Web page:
In case of error of DB update during JMS handling, you can throw
exception and it will be JMS container responsibility to requeue
JMS and try again, but for the sender view JMS was sent and it forgets
about the message.
 
Kathy Sierra
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Howdy - I'm not sure if I understand the question correctly, but I think Mikalai gave the right answer with the notion that the SEND of the message, within the transaction, is part of the transaction. So if the transaction does not commit, the message sent within that transaction will not be sent. Anything you have within the boundaries of the transaction (the begin() and commit()) is what YOU have decided is to be 'atomic'. So, if you have put the sending of the message as part of the transaction, then you are saying to the Container, "Do not send the message unless the database updates succeed (and anything else in the transaction".
I hope that makes sense and that this was at least part of your question...
cheers,
Kathy
 
Bob Walker Jr
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Thanks for your reply, Kathy. Let me try to make the question clearer:
Here is the code:
10. ut = ejbContext.getUserTransaction();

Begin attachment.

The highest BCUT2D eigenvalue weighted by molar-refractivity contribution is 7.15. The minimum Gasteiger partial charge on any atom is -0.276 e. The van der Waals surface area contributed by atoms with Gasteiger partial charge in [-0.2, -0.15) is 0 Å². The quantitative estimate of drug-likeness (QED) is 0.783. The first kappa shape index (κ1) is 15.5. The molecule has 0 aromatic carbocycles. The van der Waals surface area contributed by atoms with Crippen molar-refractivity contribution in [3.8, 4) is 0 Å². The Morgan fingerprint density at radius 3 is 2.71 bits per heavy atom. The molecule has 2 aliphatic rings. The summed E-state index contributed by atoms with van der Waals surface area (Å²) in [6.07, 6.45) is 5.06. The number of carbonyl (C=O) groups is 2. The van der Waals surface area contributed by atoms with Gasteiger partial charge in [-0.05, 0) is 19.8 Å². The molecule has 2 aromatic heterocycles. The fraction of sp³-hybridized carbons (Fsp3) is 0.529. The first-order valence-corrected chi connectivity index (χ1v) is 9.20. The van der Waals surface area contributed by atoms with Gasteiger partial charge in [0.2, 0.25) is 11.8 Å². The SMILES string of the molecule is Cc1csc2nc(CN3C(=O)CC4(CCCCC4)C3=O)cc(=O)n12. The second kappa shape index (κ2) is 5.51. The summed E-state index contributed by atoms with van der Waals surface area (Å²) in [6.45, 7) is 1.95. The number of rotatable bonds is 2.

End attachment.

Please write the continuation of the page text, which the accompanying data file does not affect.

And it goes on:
11. ut.begin();
12. stmt.executeUpdate(...);
13. stmt.executeUpdate(...);
14. qsender.send( message);
15. ut.commit();

Now the question is: Suppose the MDB performs some updates in the database upn receiving the message. While doing that something happens and the MDB decides to roll back the work. What will happen to the updates done by the code written above?
I am asking this question because here is what I'm thinking:
The MDB works asynchronously. Therefore, line 14. above will not wait there until the MDB finishes to execute line 15. Is that correct?
Therefore, line 15. (which is a commit() ) will be executed potentially before the MDB gets a chance to even recieve the message, which may as well happen 1 hour later.
I hope it is clear now.
thank a lot for taking time for this and bearing with me.
 
Brian Nice
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Are you talking about the so called "Poison" messages, where the MDB gets the message and calls an entity bean which is in a transaction, and a rollback occurs so the MDB tries to resend the message generating an infinite loop? What is the best way to handle something like that?
Thanks
Brian
 
Bob Walker Jr
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Originally posted by Brian Nice:
Are you talking about the so called "Poison" messages, where the MDB gets the message and calls an entity bean which is in a transaction, and a rollback occurs so the MDB tries to resend the message generating an infinite loop? What is the best way to handle something like that?
Thanks
Brian

No, I didn't even know about poison messages. But yes, that's an interesting point. I have no idea.
Kathy, does your book answer nagging questions like these?
 
Pradeep bhatt
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It is only the sending which is a part of the transaction and not consumption.
 
Pradeep bhatt